Notice two things about their recommendation—the filibuster.

Maximising what cannot be done

Firstly, they say we must not just ban assisted dying, but that it is dangerous even to talk about it: palliative care must be improved even “before further consideration is given.” The specific purpose of this part of the filibuster is to maximise what cannot be done: to position even mere conversation, let alone actual reform, as ‘unsafe.’

Maximising the delay

Secondly, nowhere in their argument do they provide a single quantitative metric (and which they strongly argue is necessary for the legalisation of assisted dying) by which the palliative care reforms they advocate might be judged: not a single dollar amount nor a single performance benchmark amongst their many recommendations.

How much will reforms cost, how long will they take, and what performance measure improvements would need to be achieved for the expenditure to be judged effective? What performance measures would need to be reached before it was then ‘safe’ to even consider assisted dying? The authors are entirely mute on these critical matters, while making precisely these evidential demands of assisted dying.

So, the opinionists’ argument allows them to indefinitely say that “more improvements are needed in palliative care before we even talk about assisted dying,” because further ‘improvements’ are always possible.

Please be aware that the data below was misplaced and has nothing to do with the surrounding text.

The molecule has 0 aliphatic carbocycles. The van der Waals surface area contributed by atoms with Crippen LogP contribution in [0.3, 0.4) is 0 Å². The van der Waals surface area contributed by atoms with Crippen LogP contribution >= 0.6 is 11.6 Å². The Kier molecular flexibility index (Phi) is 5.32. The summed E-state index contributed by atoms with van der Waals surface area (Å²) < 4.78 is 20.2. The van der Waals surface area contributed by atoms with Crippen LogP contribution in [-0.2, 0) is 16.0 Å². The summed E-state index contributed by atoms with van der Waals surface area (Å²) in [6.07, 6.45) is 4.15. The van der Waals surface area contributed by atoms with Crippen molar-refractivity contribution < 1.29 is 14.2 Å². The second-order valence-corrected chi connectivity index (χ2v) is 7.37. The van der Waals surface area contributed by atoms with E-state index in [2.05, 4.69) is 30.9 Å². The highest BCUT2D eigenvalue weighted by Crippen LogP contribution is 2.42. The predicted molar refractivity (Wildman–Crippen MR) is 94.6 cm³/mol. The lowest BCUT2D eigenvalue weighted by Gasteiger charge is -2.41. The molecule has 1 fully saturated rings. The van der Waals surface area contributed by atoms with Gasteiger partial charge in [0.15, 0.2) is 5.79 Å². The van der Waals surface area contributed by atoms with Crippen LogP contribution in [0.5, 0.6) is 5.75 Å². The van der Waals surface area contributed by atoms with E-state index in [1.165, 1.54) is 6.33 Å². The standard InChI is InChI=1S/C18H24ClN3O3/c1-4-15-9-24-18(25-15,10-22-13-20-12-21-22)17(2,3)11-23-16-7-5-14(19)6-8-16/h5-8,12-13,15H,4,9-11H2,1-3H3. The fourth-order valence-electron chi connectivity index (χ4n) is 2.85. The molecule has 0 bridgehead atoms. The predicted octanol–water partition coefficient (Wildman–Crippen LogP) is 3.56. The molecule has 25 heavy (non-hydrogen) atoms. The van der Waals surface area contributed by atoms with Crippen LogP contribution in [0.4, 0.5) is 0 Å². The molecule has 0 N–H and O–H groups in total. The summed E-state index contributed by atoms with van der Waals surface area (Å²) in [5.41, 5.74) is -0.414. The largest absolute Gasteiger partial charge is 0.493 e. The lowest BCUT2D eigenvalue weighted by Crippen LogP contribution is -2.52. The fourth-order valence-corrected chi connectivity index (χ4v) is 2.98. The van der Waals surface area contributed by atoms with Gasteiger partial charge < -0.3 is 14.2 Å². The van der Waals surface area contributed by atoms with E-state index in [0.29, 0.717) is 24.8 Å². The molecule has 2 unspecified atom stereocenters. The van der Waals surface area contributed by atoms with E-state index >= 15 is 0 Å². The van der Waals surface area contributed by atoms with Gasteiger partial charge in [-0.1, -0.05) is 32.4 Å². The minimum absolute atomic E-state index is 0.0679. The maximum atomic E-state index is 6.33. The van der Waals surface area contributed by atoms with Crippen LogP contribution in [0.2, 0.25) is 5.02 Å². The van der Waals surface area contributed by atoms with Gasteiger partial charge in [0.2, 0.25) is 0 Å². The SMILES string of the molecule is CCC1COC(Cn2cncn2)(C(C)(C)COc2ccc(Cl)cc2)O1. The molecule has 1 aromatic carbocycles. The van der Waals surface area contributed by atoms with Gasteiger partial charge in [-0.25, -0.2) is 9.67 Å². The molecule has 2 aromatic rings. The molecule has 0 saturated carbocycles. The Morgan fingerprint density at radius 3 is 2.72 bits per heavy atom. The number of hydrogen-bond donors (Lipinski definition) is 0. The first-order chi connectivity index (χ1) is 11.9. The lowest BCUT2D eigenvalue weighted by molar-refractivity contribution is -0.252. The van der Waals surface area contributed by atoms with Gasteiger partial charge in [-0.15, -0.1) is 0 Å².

But all that was a ruse anyhow

In any case, the authors say in their submission to the Parliamentary inquiry that there are numerous problems (spurious, I argue) with legalising assisted dying; that they doubt they could be overcome; and then finally “it should not be construed that we would support the legalisation of EAS if efforts were made to address [the problems].”4, page 6 (Curiously, they omit the third, critical statement from their more public opinion piece.)

This truly exposes the classic filibuster… an open-ended call with no metrics, which therefore can be deemed never to have been met. How convenient. But, even if they were met, the authors still wouldn’t support reform. This begs the question:

If the authors are as so firmly evidence-based—as they take pains to emphasise—why would they not support a reform if the evidence endorsed it?

There must be something other than evidence that drives their entrenched opposition to assisted dying: something so important that it renders all their previous arguments null and void. What might that be?